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Today IT departments face many conflicting demands.

Business expects IT to deliver on key initiatives to support core business strategies -- initiatives such as integrating company acquisitions, globalization of operations, transformation of business models and compliance with regulations.

At the same time, business requires high-quality, low-cost IT services with a minimum level of risk. Today's IT departments have to do more with less.

So how is this challenge being met? The tales about IT project failure are legendary. But the responsibility does not solely lie with IT. The business is often not able to articulate its needs or is not aware of its own misaligned operating models. Business perceives IT as not being involved enough in understanding strategies and not being transparent concerning the risks and costs to IT services.

Why IT fails to meet business expectations

IT's failure to meet business expectations has multiple causes. First, management of the partnership between business and IT commonly lacks consistency and process. Business management does not successfully communicate its strategies and priorities to IT. Nor does it understand the origin of IT's strategy (if perceived as a strategy).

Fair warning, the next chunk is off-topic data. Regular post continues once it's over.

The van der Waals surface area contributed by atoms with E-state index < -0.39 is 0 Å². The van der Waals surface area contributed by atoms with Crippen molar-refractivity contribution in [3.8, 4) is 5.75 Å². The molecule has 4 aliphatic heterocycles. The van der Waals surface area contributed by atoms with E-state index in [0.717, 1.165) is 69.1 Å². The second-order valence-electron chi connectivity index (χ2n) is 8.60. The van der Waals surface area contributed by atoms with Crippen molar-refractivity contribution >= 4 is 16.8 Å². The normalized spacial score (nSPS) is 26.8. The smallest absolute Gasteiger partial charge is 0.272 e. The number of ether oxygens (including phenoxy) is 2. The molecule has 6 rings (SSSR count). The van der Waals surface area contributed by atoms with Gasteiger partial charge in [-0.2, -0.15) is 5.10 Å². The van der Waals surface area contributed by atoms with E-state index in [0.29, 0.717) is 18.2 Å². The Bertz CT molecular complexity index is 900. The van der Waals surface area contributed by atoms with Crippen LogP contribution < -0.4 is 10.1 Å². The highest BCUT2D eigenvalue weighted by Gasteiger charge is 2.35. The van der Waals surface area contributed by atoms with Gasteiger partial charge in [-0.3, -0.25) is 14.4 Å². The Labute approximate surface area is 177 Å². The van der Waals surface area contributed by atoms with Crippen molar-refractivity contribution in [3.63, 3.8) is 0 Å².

Often business and IT do not even have a common terminology and view of IT support. Moreover, they lack road-mapping capabilities to efficiently synchronize business and IT activities. The result is a failure to manage business expectations on IT delivery and to communicate the effects of changes to business strategy on IT plans.

The second problem is found within IT itself. It lacks transparency of the IT landscape and the understanding of how it supports business -- i.e. which processes, capabilities, locations and organizations are supported by which parts of IT.

This leads to a "don't-change-a-working-system" attitude, causing a lack of flexibility in IT to business demands, a bloating of the application and technology portfolios and their associated costs, and project failures due to conflicts and impacts not seen during planning. The same lack of transparency means that IT cannot provide business with clear KPIs on the costs of and risks to IT services, which frustrates business execs, leaving them to make decisions based on instinct, rather than facts.

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